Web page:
I keep mentioning actors I dislike, so let me start this review by mentioning one I like: Ewan McGregor. From the bizarre but powerful Trainspotting to the Bizarro but entertaining Moulin Rouge, he delivers powerful performances almost every time. Even with weaker scripts (read: Episode II), McGregor give the part everything he has.
Despite my misgivings from seeing trailers, I Netflixed the film. The trailers give away the “big secret??? that the wealthy of the future create clones of themselves. It’s tragic that they did so; all this film had going for it was suspense. Better films can be reminiscent of a Shakespearean play: give away the entire plot before the film begins, and see how a quality script- rich with dialogue and insight- unfolds. It’s no less of an impact than if the plot is not revealed.
The film is slick, but it doesn’t look like the future: it looks like a cool interior design for 2005. I usually love to marvel at the inventions of film: a screenwriter is not tied to budget or plausibility and is free to invent impossible technologies. I was nonplussed by The Island.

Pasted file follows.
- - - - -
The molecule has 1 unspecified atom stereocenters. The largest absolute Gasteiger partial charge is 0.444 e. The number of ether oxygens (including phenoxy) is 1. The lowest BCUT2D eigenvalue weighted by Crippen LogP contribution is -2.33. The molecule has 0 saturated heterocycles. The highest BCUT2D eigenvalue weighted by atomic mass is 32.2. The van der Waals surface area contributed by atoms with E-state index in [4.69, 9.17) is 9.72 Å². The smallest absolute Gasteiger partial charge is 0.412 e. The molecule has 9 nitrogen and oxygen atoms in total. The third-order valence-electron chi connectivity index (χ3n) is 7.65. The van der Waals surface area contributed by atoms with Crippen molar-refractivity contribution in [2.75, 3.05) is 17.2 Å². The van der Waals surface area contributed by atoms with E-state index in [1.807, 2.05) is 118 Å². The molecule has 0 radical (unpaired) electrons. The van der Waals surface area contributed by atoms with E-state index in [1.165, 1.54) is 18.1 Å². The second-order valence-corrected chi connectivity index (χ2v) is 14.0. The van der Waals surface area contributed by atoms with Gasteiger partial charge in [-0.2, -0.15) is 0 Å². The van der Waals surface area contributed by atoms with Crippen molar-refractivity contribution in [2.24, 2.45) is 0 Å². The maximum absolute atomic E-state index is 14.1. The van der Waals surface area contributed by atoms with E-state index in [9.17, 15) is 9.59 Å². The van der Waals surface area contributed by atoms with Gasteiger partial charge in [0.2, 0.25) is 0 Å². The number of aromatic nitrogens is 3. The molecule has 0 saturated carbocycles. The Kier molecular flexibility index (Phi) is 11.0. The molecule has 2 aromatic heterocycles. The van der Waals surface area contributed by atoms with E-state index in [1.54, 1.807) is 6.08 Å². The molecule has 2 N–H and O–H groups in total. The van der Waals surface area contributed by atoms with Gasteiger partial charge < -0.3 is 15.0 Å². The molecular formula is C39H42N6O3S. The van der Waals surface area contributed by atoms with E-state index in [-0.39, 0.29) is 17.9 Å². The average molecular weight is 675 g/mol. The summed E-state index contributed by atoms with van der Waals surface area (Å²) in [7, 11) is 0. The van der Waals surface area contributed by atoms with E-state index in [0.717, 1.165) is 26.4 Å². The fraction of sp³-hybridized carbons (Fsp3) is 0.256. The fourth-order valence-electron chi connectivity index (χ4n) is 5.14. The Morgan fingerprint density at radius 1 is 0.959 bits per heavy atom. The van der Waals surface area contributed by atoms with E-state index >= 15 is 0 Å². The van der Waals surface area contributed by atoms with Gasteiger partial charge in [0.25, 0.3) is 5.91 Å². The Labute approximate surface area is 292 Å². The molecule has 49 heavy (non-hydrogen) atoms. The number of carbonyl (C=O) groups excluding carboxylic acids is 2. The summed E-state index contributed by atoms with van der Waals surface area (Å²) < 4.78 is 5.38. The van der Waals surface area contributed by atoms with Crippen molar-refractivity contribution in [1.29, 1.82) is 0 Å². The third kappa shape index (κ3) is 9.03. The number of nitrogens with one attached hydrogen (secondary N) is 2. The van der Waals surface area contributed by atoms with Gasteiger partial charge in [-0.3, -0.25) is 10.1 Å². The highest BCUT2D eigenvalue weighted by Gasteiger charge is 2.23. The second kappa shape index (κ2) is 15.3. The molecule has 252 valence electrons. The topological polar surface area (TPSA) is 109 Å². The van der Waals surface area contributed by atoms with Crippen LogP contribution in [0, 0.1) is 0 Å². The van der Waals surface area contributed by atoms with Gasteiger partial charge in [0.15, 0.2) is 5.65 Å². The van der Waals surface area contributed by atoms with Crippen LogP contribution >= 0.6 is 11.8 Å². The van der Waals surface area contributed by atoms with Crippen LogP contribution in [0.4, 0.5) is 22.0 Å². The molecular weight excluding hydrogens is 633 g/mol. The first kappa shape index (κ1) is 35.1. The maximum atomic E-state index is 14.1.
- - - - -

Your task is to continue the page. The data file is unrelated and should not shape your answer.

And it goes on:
Of course, the lesson of the film is that Clones Are People Too and that we should Be Careful With Genetics. Um… who doesn’t already know this? I am worried that our ability with technology has outpaced our ability to handle the ethical problems, but who isn’t?
Scarlet Johanssen delivers as good of a performance as can an ingénue with a poor script. The saving grace of the film was that Ewan McGregor delivers, as usual, a magnificent performance.
If you want to see a vapid movie with no brain or heart, don’t say I didn’t warn you.